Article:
- Develop a clever handle
- While most pharmacy social media accounts are a combination of Rx or PharmD with their name, take the opportunity to be creative! My twitter handle @floralquinolone was inspired by my use of botanicals in cocktails and a versatile class of antibiotics.
- Do not engage trolls
- Social media can be a toxic place. Some individuals, unfortunately find pleasure in spreading vitriol. I made the mistake, ONCE, to comment on inappropriate ivermectin use for COVID-19 treatment on Twitter. Take my advice, no good comes from engaging the trolls. If one interacts with you, ignore or block the account.
- Be professional
- If you would not say it in front of your peers in person, you probably should not say it in the social media space. Depending on your profile settings, everyone can see what you say. You can choose to mark your account private to protect your social media content, but this dual-edged move will make your content significantly less discoverable. Choose whatever professional setting and utilize social media that aligns with your goals.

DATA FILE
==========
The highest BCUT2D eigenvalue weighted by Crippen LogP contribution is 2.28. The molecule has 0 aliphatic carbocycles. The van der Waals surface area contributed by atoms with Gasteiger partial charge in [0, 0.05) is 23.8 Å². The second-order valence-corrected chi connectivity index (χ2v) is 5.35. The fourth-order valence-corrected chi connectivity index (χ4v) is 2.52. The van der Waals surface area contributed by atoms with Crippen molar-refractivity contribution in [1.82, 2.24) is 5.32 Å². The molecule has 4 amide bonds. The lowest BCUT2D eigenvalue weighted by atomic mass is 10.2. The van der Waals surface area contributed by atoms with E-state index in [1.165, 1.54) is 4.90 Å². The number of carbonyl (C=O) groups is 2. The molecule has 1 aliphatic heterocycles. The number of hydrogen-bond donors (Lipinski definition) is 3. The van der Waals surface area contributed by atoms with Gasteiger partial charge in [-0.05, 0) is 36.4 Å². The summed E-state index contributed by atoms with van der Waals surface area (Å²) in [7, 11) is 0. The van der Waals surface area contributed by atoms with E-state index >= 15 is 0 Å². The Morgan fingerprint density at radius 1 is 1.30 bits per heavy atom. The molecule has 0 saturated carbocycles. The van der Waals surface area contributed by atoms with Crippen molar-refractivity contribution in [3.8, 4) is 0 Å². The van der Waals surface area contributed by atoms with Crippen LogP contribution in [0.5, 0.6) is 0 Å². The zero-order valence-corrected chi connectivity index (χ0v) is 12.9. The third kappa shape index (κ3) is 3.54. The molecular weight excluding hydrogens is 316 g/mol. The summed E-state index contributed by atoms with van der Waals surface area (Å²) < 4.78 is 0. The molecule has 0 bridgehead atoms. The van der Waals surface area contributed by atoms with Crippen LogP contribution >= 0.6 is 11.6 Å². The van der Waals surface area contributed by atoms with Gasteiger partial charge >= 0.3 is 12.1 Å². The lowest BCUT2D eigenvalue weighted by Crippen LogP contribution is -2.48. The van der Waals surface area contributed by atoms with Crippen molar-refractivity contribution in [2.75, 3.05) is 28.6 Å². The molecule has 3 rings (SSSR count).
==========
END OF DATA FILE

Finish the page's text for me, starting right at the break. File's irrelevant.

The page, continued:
Need a list of example Twitter resident accounts? I’ve got you covered!
Helpful Resources & Readings
- AACP Social Media Resource Guide for Faculty, Students, Staff, and Administrators
- ASHP Statement on Use of Social Media by Pharmacy Professionals
- A Short History of Free Open Access Medical Education. The Past, Present, and Future
- ASHP Match Statistics
- Evaluation of the Use of Social Media and Virtual Meeting Platforms in the Pursuit of Pharmacy Residency Training
- Compete or commit: Preferences for early commitment process or ASHP Match among pharmacy residency program directors and residents
- The pharmacy residency program guide to Twitter
- Evaluating Applicant Perceptions of the Impact of Social Media on the 2020-2021 Residency Application Cycle Occurring During the COVID-19 Pandemic: Survey Study